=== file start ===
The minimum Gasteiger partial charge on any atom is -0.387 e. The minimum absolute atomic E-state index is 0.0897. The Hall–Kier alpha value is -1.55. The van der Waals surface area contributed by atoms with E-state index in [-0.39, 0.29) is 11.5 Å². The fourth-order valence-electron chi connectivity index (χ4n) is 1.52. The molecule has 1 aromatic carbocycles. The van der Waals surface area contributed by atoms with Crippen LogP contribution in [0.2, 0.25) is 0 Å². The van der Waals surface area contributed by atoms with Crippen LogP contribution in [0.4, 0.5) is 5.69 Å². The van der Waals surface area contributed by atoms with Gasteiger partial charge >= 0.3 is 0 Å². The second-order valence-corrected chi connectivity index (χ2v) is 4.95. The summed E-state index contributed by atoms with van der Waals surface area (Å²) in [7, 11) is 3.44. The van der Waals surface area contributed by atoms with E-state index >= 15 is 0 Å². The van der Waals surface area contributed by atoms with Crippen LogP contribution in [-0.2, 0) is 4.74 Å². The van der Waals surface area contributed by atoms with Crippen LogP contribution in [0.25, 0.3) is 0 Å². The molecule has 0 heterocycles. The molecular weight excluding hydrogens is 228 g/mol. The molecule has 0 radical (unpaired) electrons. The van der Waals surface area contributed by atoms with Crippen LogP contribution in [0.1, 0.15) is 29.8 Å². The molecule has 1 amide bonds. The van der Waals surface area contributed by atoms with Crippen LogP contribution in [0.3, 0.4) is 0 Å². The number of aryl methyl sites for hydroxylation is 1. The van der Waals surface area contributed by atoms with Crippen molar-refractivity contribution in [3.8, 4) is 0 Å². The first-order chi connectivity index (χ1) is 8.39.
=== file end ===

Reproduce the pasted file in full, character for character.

The minimum Gasteiger partial charge on any atom is -0.387 e. The minimum absolute atomic E-state index is 0.0897. The Hall–Kier alpha value is -1.55. The van der Waals surface area contributed by atoms with E-state index in [-0.39, 0.29) is 11.5 Å². The fourth-order valence-electron chi connectivity index (χ4n) is 1.52. The molecule has 1 aromatic carbocycles. The van der Waals surface area contributed by atoms with Crippen LogP contribution in [0.2, 0.25) is 0 Å². The van der Waals surface area contributed by atoms with Crippen LogP contribution in [0.4, 0.5) is 5.69 Å². The van der Waals surface area contributed by atoms with Gasteiger partial charge >= 0.3 is 0 Å². The second-order valence-corrected chi connectivity index (χ2v) is 4.95. The summed E-state index contributed by atoms with van der Waals surface area (Å²) in [7, 11) is 3.44. The van der Waals surface area contributed by atoms with E-state index >= 15 is 0 Å². The van der Waals surface area contributed by atoms with Crippen LogP contribution in [-0.2, 0) is 4.74 Å². The van der Waals surface area contributed by atoms with Crippen LogP contribution in [0.25, 0.3) is 0 Å². The molecule has 0 heterocycles. The molecular weight excluding hydrogens is 228 g/mol. The molecule has 0 radical (unpaired) electrons. The van der Waals surface area contributed by atoms with Crippen LogP contribution in [0.1, 0.15) is 29.8 Å². The molecule has 1 amide bonds. The van der Waals surface area contributed by atoms with Crippen LogP contribution in [0.3, 0.4) is 0 Å². The number of aryl methyl sites for hydroxylation is 1. The van der Waals surface area contributed by atoms with Crippen molar-refractivity contribution in [3.8, 4) is 0 Å². The first-order chi connectivity index (χ1) is 8.39.